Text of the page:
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Every blue-eyed person on Earth is a descendant of one single person, scientists find

Every blue-eyed person on Earth is a descendant of one single person, scientists find

It's no secret that blue eyes are rarer than brown, but scientists have now shed light on how blue eyes came to be in the first place

It's no secret that blue eyes are rarer than brown, but scientists have now shed light on how blue eyes came to be in the first place.

It turns out all blue-eyed people all share an ancestor, which is knowledge I'm sure will make the other blue-eyed people you're trying to pull incredibly uncomfortable.

From the little we learned during our Additional Science GCSE, we know that blue eyes are a recessive gene, meaning that you need to have two of them for the colour to become apparent.

Pixabay

But, if you were wondering where exactly these genes came from, one study has found it can all be traced to one person.

We know that blue eyes are much rarer than brown eyes, with Healthline estimating that between 8 and 10 percent of the world's population have blue eyes.

And now its rarity makes sense, as scientists revealed that the genetic mutation came from a singular human who lived between 6,000 and 10,000 years ago.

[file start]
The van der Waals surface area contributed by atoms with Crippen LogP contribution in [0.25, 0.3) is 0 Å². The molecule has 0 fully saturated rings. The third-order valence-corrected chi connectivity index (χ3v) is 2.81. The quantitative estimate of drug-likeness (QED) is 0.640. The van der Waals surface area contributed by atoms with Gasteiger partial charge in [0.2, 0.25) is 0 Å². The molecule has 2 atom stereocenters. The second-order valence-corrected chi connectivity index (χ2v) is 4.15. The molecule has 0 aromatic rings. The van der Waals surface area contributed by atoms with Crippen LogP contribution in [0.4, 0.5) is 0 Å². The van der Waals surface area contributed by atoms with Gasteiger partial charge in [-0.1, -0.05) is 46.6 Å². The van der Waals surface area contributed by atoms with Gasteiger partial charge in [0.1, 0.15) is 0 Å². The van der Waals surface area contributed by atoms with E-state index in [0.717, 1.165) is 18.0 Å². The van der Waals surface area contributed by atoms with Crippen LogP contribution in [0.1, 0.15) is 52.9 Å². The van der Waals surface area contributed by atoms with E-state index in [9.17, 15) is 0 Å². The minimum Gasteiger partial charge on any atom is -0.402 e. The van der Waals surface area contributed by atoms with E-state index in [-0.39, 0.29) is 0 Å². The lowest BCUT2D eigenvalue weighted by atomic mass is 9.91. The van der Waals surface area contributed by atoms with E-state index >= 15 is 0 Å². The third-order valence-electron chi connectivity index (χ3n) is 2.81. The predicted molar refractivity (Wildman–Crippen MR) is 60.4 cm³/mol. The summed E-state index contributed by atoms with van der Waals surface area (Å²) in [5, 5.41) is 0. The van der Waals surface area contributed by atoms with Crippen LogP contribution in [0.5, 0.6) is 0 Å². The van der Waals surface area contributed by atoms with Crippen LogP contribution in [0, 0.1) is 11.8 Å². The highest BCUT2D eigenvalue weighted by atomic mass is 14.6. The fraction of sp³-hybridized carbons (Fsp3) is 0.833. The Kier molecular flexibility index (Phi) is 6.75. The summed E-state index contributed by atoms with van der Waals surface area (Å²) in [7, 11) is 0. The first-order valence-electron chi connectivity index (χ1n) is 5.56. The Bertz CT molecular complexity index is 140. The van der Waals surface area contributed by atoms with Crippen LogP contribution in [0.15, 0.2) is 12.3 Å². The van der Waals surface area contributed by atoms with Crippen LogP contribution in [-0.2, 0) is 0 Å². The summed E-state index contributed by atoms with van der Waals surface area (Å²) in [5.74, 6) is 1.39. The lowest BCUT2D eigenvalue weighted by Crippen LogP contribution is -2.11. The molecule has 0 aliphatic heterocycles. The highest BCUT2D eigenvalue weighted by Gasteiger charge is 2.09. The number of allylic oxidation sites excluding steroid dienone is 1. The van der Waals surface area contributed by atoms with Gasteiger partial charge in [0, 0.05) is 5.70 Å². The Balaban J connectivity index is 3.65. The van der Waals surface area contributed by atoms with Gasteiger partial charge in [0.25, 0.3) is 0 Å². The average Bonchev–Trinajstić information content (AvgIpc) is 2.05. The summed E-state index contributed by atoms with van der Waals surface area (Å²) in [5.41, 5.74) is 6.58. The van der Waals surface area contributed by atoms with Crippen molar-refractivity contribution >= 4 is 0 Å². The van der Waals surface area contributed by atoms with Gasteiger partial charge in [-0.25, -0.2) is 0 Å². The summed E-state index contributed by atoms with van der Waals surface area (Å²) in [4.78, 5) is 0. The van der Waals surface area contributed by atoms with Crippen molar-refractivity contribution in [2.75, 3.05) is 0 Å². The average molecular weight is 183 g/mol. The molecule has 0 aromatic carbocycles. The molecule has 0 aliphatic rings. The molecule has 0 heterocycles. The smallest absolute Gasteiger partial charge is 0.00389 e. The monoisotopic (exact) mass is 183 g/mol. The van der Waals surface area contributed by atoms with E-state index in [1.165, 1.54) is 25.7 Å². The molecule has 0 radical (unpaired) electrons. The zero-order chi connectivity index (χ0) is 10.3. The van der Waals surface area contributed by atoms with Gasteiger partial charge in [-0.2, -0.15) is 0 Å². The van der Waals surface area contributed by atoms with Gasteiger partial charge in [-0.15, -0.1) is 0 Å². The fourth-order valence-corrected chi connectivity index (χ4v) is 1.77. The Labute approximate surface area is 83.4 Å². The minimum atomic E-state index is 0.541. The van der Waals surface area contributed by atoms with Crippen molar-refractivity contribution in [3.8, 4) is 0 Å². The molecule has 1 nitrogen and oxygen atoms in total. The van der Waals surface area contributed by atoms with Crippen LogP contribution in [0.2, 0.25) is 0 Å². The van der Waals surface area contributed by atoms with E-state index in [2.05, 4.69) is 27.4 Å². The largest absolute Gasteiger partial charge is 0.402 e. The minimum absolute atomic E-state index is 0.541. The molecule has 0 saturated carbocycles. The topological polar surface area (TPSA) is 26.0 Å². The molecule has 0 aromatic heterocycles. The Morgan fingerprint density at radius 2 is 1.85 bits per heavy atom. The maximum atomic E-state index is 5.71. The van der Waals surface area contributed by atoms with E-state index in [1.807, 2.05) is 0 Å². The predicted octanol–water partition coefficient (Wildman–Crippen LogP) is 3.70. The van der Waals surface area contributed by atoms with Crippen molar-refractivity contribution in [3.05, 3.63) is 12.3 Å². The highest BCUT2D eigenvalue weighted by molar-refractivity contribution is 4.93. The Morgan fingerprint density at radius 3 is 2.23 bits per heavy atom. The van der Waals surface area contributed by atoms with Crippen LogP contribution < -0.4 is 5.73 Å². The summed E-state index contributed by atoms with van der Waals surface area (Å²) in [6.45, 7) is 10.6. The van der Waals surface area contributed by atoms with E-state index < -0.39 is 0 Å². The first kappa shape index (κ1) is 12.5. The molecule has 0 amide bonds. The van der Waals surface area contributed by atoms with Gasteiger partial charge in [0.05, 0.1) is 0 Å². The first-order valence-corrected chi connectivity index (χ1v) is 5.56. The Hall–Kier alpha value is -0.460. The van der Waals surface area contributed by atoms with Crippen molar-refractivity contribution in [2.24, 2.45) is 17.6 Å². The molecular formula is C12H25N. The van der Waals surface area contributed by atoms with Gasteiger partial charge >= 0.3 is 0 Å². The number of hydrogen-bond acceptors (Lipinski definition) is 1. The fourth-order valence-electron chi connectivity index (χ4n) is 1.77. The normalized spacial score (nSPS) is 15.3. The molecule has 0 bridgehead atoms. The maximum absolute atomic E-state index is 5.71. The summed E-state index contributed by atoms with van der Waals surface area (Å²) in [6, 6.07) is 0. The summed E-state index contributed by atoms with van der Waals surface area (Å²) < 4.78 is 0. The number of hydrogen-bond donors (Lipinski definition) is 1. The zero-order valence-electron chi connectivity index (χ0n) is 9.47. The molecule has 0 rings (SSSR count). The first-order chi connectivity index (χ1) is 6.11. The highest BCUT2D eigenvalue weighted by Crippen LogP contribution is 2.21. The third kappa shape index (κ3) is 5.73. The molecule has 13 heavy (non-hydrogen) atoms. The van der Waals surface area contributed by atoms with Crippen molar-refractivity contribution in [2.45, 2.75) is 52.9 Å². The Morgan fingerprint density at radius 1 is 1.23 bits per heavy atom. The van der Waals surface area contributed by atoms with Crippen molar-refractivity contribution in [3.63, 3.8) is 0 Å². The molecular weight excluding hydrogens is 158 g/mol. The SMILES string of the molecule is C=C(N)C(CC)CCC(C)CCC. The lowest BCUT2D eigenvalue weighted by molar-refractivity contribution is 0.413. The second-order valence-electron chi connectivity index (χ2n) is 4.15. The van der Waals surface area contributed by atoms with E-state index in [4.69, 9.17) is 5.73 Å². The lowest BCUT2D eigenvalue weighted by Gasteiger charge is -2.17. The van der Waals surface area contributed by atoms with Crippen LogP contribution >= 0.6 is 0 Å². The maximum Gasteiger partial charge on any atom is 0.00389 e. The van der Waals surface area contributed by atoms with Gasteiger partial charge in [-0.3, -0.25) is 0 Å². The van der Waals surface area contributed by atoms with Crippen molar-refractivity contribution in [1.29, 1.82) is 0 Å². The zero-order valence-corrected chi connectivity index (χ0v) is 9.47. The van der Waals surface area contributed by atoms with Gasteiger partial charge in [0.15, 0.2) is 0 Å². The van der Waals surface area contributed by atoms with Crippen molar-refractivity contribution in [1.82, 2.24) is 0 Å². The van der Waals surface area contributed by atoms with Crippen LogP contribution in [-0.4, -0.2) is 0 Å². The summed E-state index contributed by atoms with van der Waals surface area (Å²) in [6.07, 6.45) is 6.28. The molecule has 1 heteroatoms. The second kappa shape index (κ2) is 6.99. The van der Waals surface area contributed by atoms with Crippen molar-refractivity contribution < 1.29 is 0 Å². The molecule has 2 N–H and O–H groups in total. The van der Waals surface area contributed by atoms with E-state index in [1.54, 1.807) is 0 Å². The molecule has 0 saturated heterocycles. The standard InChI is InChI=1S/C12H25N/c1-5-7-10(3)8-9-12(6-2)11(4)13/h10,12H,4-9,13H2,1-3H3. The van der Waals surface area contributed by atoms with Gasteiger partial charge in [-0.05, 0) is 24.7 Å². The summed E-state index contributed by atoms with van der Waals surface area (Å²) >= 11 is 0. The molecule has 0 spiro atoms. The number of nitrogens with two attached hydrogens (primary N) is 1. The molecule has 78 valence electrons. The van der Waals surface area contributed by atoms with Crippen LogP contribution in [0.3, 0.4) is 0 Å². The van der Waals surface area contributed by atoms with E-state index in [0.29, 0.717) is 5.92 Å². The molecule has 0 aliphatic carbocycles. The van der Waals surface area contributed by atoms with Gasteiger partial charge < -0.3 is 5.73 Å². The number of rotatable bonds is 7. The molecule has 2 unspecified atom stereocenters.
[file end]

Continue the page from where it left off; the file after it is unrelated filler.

Researchers have tried to discover what caused this change by studying the OCA2 gene, which determines the level of brown pigment in the human eye, for many years.

Pexels

However, it turns out that the genetic mutation that results in blue eyes is from an entirely different gene called HERC2, which completely turns off the OCA2, and 'dilutes' brown into blue.

And, how do they know that it all links back to a common ancestor? Because every single blue-eyed person has the same mutation.

Although there’s still a lot more research that needs to be done, it’s thought that the mutation could have spread when humans migrated from Africa to Europe, which would go some way to explaining why mainly people of European descent seemingly have blue eyes.

The discovery was actually made back in 2008 when a research team from the University of Copenhagen initially tracked down the mutation.

The study also looked at the variation in other less common eye colours, such as green, which further proved the idea of one person originating the blue-eyed gene.

Author of the study, Professor Hans Eiberg from the Department of Cellular and Molecular Medicine, told Science Daily: "Meanwhile, people who have green eyes can be explained by the fact they have a reduced amount of melanin in the iris, which is very different to those with blue eyes.

"From this, we can conclude that all blue-eyed individuals are linked to the same ancestor. They have all inherited the same switch at exactly the same spot in their DNA," he concluded.

Featured Image Credit: Geoff Smith / Alamy Stock Photo ‌/ Mariano Garcia / Alamy Stock Photo

Topics: Science, News